Delhi govt to frame guidelines for all private coaching centres
The Delhi government will soon come up with a policy to regularise private coaching centres functioning in the national capital and will formulate guidelines for them in terms of infrastructure, land area, fees, and safety measures to be adopted.
According to officials at the Directorate of Education (DoE), private coaching centres are running as a parallel education system in Delhi, but they were out of the ambit of any regularisation and often operated without any statutory compliances leading to serious safety hazards. The DoE has asked all coaching institutes, having an enrolment of 20 and above students, to register themselves with the directorate by November 14 this year.
Yogesh Pal Singh,assistant director of DoE’s private school branch, said that the fire incident at a coaching centre in Gujarat’s Surat last year had prompted the Delhi government to formulate guidelines for the coaching centres with respect to basic facilities, fees, and safety measures. “The incident was a lesson and wake up call for us all. In Delhi, we have thousands of coaching institutes and centres, imparting pre-admission coaching to medical, engineering and students from other professional courses. They are a parallel education system that is out of the ambit of any regulations.”
“It had also come to the notice of the government about some incidents of cheating and fraud on the part of some coaching centres, which remain unresolved due to the lack of regulation. Therefore, an urgent need was felt to come up with a policy to regularise these coaching centres in Delhi,” he said.
As the first step to frame policy for regularisation, the DoE has decided to collect data from the private coaching centres in Delhi. “Due to the absence of any regulating policy, there is no data available on the number of coaching centres operating in Delhi. The DoE will now collect the data of such institutes and details of their infrastructure, land area, basic facilities, fee structure, safety standards,” Singh said.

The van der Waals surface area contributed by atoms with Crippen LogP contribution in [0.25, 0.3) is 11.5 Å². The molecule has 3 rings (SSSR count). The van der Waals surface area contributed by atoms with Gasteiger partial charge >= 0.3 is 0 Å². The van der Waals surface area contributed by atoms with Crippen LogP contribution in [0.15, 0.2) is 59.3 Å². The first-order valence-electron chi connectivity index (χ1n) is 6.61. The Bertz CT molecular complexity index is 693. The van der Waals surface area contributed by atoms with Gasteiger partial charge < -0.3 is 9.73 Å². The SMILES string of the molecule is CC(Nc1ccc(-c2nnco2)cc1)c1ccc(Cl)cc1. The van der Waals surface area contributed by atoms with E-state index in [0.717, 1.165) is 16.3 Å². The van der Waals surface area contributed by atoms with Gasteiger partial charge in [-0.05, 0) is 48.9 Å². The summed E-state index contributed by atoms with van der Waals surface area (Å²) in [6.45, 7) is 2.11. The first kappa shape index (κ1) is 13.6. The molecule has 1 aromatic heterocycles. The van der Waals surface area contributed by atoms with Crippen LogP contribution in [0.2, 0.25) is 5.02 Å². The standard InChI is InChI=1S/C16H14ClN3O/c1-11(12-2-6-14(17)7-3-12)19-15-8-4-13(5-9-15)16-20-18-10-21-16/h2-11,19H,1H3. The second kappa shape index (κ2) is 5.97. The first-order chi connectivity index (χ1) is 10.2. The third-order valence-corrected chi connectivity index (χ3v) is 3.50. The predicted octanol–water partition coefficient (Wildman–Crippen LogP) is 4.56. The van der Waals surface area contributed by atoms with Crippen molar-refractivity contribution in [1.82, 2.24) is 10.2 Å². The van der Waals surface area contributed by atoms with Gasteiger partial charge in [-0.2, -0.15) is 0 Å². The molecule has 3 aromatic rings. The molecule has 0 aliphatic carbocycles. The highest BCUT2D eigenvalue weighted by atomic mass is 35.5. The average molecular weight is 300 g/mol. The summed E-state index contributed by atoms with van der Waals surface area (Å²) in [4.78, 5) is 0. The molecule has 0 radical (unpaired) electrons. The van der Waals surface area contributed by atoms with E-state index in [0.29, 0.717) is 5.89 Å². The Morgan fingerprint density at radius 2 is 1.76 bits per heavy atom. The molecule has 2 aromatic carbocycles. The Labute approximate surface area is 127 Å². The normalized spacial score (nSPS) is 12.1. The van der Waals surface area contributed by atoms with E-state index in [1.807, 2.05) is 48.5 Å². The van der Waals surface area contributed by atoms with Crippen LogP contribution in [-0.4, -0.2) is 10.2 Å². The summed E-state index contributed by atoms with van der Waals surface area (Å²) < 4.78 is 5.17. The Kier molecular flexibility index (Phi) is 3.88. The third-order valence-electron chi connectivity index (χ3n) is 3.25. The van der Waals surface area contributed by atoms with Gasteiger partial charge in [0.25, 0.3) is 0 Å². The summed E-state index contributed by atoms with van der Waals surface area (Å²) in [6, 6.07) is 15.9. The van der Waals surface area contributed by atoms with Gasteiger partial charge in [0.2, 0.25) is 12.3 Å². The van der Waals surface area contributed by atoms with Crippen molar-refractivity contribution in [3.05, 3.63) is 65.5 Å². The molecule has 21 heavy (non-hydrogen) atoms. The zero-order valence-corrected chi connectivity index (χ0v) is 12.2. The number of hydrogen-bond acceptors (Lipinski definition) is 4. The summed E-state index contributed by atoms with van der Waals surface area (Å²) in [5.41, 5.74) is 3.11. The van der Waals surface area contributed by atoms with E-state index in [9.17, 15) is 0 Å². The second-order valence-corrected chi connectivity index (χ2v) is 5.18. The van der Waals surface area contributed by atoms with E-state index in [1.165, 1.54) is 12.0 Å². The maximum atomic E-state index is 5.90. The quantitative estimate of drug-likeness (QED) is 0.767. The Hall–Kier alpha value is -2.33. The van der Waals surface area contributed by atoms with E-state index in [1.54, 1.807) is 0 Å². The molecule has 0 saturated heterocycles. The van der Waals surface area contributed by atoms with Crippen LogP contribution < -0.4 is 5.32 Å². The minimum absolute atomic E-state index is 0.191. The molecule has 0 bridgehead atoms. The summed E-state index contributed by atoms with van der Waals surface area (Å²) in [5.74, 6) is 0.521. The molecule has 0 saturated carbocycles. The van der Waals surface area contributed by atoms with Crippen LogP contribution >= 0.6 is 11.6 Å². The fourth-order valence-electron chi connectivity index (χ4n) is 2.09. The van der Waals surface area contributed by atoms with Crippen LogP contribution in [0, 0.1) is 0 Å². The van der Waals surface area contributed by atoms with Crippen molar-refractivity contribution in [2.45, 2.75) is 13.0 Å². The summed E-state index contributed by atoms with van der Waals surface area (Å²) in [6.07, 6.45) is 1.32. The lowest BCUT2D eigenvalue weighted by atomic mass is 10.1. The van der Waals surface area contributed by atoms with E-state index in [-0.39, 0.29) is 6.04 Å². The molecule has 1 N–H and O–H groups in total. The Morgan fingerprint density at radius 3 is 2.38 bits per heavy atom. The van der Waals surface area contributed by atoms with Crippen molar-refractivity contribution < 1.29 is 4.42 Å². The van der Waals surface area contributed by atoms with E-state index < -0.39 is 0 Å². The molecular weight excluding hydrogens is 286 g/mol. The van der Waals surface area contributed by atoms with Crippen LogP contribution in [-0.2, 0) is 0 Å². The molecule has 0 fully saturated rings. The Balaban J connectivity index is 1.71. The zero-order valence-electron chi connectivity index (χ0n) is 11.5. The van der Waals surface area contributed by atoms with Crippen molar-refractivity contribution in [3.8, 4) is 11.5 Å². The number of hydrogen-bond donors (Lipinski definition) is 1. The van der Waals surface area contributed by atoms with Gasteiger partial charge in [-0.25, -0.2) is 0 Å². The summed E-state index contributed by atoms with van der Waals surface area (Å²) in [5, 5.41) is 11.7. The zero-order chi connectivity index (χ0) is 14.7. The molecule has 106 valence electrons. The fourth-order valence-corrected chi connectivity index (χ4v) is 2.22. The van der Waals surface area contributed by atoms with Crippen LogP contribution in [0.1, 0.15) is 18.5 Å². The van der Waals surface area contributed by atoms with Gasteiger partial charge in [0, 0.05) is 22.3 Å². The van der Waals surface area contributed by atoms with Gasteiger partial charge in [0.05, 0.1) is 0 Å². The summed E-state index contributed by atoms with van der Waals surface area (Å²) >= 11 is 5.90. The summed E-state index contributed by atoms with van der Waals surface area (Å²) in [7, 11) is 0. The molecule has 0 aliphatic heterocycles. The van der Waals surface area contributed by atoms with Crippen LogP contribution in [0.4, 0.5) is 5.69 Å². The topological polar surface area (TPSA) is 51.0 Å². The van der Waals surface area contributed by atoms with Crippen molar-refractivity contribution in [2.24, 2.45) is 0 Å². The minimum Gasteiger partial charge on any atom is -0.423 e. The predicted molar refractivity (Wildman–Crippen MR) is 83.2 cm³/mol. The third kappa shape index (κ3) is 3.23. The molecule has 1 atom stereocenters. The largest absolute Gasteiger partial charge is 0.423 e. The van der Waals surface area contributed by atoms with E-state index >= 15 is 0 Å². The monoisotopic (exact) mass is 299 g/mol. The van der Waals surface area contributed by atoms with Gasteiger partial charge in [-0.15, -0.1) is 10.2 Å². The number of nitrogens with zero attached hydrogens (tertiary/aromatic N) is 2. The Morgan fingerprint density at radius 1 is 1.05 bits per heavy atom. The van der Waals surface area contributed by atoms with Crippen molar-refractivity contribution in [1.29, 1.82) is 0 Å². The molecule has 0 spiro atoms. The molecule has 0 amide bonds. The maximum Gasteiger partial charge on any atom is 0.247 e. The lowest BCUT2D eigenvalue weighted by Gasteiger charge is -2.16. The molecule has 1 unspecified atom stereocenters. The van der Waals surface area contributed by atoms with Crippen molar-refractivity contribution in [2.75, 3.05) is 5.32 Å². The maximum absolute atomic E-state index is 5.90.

Coaching centres, having an enrolment of more than 20 students, will have to register themselves with the DoE and fill up a performa that will be available on its official website from Thursday. “Once the data has been collected, we will formulate rules and regulations on how these coaching centres will be provided licences, what will their infrastructure be like, how much fees they can charge and how they can hire the teachers,” Singh said, adding that the centres providing coaching to the school students for board classes will also fall under the new rules that are to be framed..
Several coaching centres expressed reservations over the Delhi government’s decision. Arjun Ravindran, director, Vajiram & Ravi, one of Delhi’s oldest and much sought-after IAS coaching institutes, said, “The government should draw general statutes and tell that hereby coaching centres can apply and register themselves rather than randomly asking us to register with the DoE.”
Officials at some coaching centres disapproved of the idea of the government deciding fees for them. “Different coaching centres work differently and provide very different sets of facilities. We do not know how the government will formulate a policy on fees charged by the coaching centres,” said an official at a coaching centre in Lakshmi Nagar, who wished not to be named.
A senior Delhi government official, requesting anonymity, said, “The plan for regularising private coaching centres in Delhi was in the pipeline for the last few years. It’s very important to have a policy for the functioning of these coaching centres for the safety and security of students.”